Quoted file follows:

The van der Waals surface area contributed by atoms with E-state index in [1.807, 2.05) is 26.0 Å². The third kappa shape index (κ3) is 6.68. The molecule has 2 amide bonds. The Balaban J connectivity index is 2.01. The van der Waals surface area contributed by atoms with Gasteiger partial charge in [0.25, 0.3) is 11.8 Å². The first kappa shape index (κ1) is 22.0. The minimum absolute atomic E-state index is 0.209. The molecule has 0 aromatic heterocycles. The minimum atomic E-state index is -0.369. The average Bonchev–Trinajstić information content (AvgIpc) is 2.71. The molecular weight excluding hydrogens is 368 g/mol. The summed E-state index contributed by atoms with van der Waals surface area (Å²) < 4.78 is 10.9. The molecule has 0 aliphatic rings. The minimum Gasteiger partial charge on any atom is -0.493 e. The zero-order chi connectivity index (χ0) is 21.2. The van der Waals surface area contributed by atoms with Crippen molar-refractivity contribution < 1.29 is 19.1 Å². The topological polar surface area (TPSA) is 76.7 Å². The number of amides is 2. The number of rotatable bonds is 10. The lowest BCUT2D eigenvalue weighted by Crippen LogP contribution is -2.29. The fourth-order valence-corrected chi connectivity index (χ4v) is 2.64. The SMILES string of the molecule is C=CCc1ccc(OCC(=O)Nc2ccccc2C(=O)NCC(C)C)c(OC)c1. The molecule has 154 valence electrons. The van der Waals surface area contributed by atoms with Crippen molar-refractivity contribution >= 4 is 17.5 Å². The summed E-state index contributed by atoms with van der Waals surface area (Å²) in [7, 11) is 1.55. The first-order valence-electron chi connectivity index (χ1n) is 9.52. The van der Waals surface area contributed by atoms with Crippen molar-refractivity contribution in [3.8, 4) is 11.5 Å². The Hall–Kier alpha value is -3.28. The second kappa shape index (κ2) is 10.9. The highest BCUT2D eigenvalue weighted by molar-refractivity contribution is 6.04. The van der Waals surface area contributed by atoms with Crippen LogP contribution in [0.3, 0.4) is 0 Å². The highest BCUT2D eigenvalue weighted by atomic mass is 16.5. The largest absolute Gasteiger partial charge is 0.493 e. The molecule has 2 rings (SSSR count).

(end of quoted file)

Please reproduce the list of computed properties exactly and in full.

The van der Waals surface area contributed by atoms with E-state index in [1.807, 2.05) is 26.0 Å². The third kappa shape index (κ3) is 6.68. The molecule has 2 amide bonds. The Balaban J connectivity index is 2.01. The van der Waals surface area contributed by atoms with Gasteiger partial charge in [0.25, 0.3) is 11.8 Å². The first kappa shape index (κ1) is 22.0. The minimum absolute atomic E-state index is 0.209. The molecule has 0 aromatic heterocycles. The minimum atomic E-state index is -0.369. The average Bonchev–Trinajstić information content (AvgIpc) is 2.71. The molecular weight excluding hydrogens is 368 g/mol. The summed E-state index contributed by atoms with van der Waals surface area (Å²) < 4.78 is 10.9. The molecule has 0 aliphatic rings. The minimum Gasteiger partial charge on any atom is -0.493 e. The zero-order chi connectivity index (χ0) is 21.2. The van der Waals surface area contributed by atoms with Crippen molar-refractivity contribution < 1.29 is 19.1 Å². The topological polar surface area (TPSA) is 76.7 Å². The number of amides is 2. The number of rotatable bonds is 10. The lowest BCUT2D eigenvalue weighted by Crippen LogP contribution is -2.29. The fourth-order valence-corrected chi connectivity index (χ4v) is 2.64. The SMILES string of the molecule is C=CCc1ccc(OCC(=O)Nc2ccccc2C(=O)NCC(C)C)c(OC)c1. The molecule has 154 valence electrons. The van der Waals surface area contributed by atoms with Crippen molar-refractivity contribution >= 4 is 17.5 Å². The summed E-state index contributed by atoms with van der Waals surface area (Å²) in [7, 11) is 1.55. The first-order valence-electron chi connectivity index (χ1n) is 9.52. The van der Waals surface area contributed by atoms with Crippen molar-refractivity contribution in [3.8, 4) is 11.5 Å². The Hall–Kier alpha value is -3.28. The second kappa shape index (κ2) is 10.9. The highest BCUT2D eigenvalue weighted by molar-refractivity contribution is 6.04. The van der Waals surface area contributed by atoms with Crippen LogP contribution in [0.3, 0.4) is 0 Å². The highest BCUT2D eigenvalue weighted by atomic mass is 16.5. The largest absolute Gasteiger partial charge is 0.493 e. The molecule has 2 rings (SSSR count).